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The Top 5 Benefits of Strength Training for Women

Many women are far too afraid to even look at a weight rack for fear that they might bulk up instantaneously. There is also a fear amongst women that they are not strong enough to engage in such activities. However, this is far from the truth and it is a large misconception that women should not lift weights. Despite mainstream belief, pumping iron a couple of times a week will not only help to slim you down, it can also transform your body and your health. The benefits of weight training can last for hours after you train and can help to boost your mood all day.

Increasingly, we are seeing a shift in general consensus, with more women showing interest in, and trying resistance training. Weightlifting is NOT just for athletes or bodybuilders. It is an extremely beneficial way of training and has great health benefits for everyone and here’s why:

1. Lose Body Fat

Weight training builds lean muscle, which in turn increases metabolism. A higher metabolism translates into more calories burnt throughout the day. Weight training will increase your lean muscle mass and decrease your body fat. The more lean muscle mass you have the more efficient your body becomes at burning fat. High levels of body fat are not good for you at any age. Preserving a healthy weight is an important factor in preventing many diseases, particularly those that come with aging populations.

2. Lifting weights does not mean that you will become big and bulky

I completely understand why many women avoid weights for fear of becoming super bulky. It can of course make you bulk up, however only if you do specific training and follow a strict diet. These women eat, train and take certain supplements in order to look like that.

The truth is when you pick up heavy objects, your muscles do get stronger (this doesn’t mean bigger!), you will burn more fat, and you will achieve that toned look.

3. Decrease Risk of Osteoporosis

Weight training strengthens more than just your muscles, it also strengthens your bones. It has shown to increase bone density, which decreases the chances of fractures or broken bones. Our bone mass begins to slowly decline with age, and women are at a much higher risk of developing osteoporosis than men. Weight training assists in building and maintaining a healthy bone density. The National Osteoporosis Foundation recommends weight training two to three times per week.

4. Reduce Risk of Injury

This may sound like an oxymoron! However, if you perform weight training exercises with correct form you certainly don’t need to have any worry about getting injured in the gym. Furthermore, weight training will help to injury proof your body as it builds strength in connective tissues and joints. Strong joints, ligaments, and tendons are important to avoid injury and can help to ease pain from osteoarthritis.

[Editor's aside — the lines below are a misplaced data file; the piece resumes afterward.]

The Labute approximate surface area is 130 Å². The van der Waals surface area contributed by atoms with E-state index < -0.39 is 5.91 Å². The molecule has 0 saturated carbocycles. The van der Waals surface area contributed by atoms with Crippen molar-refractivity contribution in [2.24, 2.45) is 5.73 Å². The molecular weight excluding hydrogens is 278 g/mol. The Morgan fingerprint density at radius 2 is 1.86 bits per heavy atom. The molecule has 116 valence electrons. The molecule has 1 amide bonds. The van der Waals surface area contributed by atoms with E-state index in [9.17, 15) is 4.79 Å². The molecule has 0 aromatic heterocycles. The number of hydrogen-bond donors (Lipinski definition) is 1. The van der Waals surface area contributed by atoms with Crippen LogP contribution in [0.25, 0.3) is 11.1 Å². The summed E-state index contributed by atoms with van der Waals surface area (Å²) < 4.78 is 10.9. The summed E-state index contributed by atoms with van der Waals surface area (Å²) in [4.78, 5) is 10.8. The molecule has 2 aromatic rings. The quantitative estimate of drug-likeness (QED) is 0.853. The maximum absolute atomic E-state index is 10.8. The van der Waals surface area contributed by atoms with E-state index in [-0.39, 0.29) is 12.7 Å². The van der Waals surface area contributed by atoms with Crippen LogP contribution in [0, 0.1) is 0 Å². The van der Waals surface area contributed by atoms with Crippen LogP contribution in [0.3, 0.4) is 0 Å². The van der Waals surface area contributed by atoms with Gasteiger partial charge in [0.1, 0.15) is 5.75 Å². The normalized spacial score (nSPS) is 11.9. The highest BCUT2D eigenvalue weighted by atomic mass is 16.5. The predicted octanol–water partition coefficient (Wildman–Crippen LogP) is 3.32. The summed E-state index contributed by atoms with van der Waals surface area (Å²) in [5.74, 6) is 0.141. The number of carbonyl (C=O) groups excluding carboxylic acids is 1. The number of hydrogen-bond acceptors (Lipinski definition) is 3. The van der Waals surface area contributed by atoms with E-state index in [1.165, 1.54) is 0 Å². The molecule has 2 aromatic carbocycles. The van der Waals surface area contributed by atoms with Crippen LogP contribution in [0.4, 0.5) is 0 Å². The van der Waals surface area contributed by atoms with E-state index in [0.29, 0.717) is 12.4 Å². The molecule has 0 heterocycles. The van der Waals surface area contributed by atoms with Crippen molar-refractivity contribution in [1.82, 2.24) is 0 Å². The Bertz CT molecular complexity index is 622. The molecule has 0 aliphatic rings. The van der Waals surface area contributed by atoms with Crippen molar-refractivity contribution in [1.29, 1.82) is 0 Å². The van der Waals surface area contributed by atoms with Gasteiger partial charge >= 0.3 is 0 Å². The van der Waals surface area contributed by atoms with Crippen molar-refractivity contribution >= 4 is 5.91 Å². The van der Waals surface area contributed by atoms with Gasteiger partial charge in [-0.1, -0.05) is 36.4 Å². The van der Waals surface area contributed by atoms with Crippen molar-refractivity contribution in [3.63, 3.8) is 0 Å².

5. Boosts Mental Strength

One of the most undervalued benefits of weight training are the mental benefits. As they say a healthy body means a healthy mind, this also will naturally lead to increased confidence.

Exercise and weight- training release magic potions, known as endorphins, in our bodies. Endorphins are neurotransmitters that counteract pain, perk up your mood, and fight off depression. Increased endorphins naturally leads to decreased stress and anxiety. You must remain committed to a weight training program in order to experience these benefits regularly which will also help to maintain a more balanced you.

Weight training offers so many reasons to feel good about yourself—looking healthier, getting fitter and stronger, decreasing chances of disease, and reaching exercise goals.

Why is it particularly beneficial for older women?

Exercise is vital for older women, and strength training can be particularly beneficial. The aging process leads to deterioration of muscles and bones, flexibility is lost and causes metabolism to slow down. Regular exercise can fight the speed of the aging process. Weight training takes on a new significance in older populations, it is no longer about big biceps or six packs, but the goal is to maintain a strong and healthy body which is less prone to injuries and illnesses.

Strength work plays a critical role in keeping our bones strong. This is very important for women who have gone through menopause. As women’s levels of oestrogen drop so does their bone density, this puts them at a greater risk of developing osteoporosis.

New to weight training? Here are a couple of sample workouts for you!

Warm Up (pick and choose from the list below – or combine a couple)

- 5 minutes brisk walk

- 5 -10 minutes cycling on a stationary bike

- 5 minutes gentle row

Workout 1

3-5 rounds of the following:

20 seconds plank on hands 10 Squats 12 Reverse Lunges (6 per side) 10 Seated Overhead Press 12 Dumbbell Rows

Workout 2

3-5 rounds of the following:

10 Glute Bridges 10 Sit Ups 10 Push Ups 10 Single Leg Squats (5 per side) 1 minute on the bicycle in between rounds

Workout 3

3-5 rounds of the following:

8 Ring Rows 10 Sit Ups 8 Single Kettlebell/Dumbbell Deadlift 10 Kettlebell/ Dumbbell Goblet Squat 45 seconds on the rower mid intensity

Always finish your workout with a gentle cool down – a 2-3 minute walk is always a nice option – and some gentle stretching.


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